This maybe the hardest one. Try to have some things pre-made for them. Kids may not like lentils, but the veggie pesto, fresh fruits, miso soup you can often get them to go for. Explain what you are doing so they feel included and interested. Try not to yell at them in the first 3 days!

basil-829776_640 *Go to Hydration Pesto Recipe:  blend like regular pesto in a food processor adding oil as you go. You can add water to thin it out but you must eat it within 3 days if you use water. Use this pesto as a dip w/ veggies or a smear for wraps or thin it out w/ extra olive oil or water for a dressing.

  • 1 bunch cilantro
  • 1 bunch basil (if in season)
  • ¼ bunch dandelion greens or arugula
  • 1 fennel bulb
  • ½ RAW seeds or nuts (tahini also makes it super creamy)
  • 1-2 juiced lemons
  • olive oil , spices, salt and water to taste



After reading this you will probably feel ready to join up for Kameko’s Fall Cleanse that begins Saturday, September 29. Don’t be scared, join us in changing your habit and in turn positively influencing your life! Sign up for Kameko’s Fall Cleanse here. 

Start Them Young: Learning to Teach Yoga to Kids

We caught up with Jodi Komitor MA, E-RYT 500, RCYT, who is the Founder and CEO of Next Generation Yoga  and The Biz of Kids Yoga. Her upcoming training at Namaste promises to be enlightening and tackle important subjects such as age appropriate poses, child development, behavior management, and more.

Where do you currently live and how does it inform your life or teaching?

I live in Oakland, CA but my work is international. I travel to teach all over the US and overseas, as well as coach/mentor Kids Yoga Teachers online.

How did you find the practice of yoga? What was your first experience of yoga like?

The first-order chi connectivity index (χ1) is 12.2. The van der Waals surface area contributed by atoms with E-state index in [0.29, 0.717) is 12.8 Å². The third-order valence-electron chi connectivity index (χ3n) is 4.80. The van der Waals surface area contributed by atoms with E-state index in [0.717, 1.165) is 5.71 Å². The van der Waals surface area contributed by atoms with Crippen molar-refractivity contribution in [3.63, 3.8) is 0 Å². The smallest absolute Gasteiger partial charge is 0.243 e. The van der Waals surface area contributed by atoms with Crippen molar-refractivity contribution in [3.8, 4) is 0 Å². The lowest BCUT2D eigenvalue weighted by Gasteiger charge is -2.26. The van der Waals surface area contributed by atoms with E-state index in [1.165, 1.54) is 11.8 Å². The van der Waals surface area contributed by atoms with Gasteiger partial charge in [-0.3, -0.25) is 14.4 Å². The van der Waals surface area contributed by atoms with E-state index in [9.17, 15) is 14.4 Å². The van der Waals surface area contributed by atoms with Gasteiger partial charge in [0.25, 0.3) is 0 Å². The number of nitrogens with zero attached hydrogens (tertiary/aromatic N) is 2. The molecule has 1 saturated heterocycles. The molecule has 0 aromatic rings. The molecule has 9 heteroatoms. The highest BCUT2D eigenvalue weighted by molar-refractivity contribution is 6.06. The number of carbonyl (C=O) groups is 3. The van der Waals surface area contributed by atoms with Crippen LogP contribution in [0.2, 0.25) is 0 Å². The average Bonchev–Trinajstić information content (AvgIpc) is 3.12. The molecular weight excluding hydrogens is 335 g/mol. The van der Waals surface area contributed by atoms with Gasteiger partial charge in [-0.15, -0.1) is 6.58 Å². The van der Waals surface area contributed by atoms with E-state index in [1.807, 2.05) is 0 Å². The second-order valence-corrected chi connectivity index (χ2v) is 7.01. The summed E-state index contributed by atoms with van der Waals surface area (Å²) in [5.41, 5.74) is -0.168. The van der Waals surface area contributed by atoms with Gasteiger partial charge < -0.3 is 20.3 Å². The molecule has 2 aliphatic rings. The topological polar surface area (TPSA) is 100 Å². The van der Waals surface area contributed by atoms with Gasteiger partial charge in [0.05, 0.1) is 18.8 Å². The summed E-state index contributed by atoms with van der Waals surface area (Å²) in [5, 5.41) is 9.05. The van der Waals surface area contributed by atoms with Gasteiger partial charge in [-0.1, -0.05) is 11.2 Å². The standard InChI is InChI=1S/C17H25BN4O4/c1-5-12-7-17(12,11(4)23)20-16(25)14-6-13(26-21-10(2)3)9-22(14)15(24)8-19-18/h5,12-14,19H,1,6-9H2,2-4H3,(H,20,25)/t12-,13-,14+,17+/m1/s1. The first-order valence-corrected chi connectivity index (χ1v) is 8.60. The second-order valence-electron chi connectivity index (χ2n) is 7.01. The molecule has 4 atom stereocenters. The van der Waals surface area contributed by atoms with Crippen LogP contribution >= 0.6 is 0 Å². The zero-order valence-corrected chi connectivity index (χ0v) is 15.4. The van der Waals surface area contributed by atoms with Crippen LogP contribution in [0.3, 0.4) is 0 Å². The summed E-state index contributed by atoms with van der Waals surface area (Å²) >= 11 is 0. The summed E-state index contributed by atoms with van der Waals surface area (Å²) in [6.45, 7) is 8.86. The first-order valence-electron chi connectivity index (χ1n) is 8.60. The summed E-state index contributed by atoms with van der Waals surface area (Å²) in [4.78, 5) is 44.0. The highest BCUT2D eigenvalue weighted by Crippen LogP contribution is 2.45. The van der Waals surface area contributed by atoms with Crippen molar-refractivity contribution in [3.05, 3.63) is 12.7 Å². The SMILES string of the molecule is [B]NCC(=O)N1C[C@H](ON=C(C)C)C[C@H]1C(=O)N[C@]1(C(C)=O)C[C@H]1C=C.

I was first introduced to Yoga by my parents when I was 15 years old – it was on Fire Island while the sun was setting, on the dock of the bay. My parents were practicing with a private instructor and I was curious to join them. In that moment, everything seemed perfect ~ and it was.

What do you most hope students will get out of your teachings?

My prayer for those who take the Next Generation Yoga Teacher Training with me is that they find joy, connection, purpose and healing. That they reconnect to their inner-child and can play again.

How has yoga influenced your life?

Yoga is a lifestyle for me not a physical practice. It is my way of being including mindful, kind, authentic and vulnerable. My Yoga shows up off the mat primarily in how I care for the environment, eat organic foods, immerse truthfully in my relationships and practice radical self-care. I occasionally go to a Yoga class, and ritually do my own physical practice at home, every morning.

What other forms of movement inspire you?

Dance! I love to dance! Ecstatic dance!

What is your morning or evening routine?

I start every morning the same because if I don’t do my ritual, it effects my whole day. It’s simple … I wake with no alarm, typically after 8 hours of sleep because my body knows. I ritualize my space by lighting incense and lifting the blinds. I boil hot water for tea while simultaneously take my supplements. Then – my favorite … I sit in my cozy window seat & meditate for 20 minutes with the timer on. When I hear the chimes, I continue to sit in silence and gaze out the window, watching & listening to the world (and neighbors) wake up. Next I move my body uging a foam roller, doing Physical Therapy exercises and some of my favorite Yoga poses. Finally, a cell-phone free mindfulness walk outside where i notice my senses and all my surroundings. AND then … I begin to check my notifications. It works!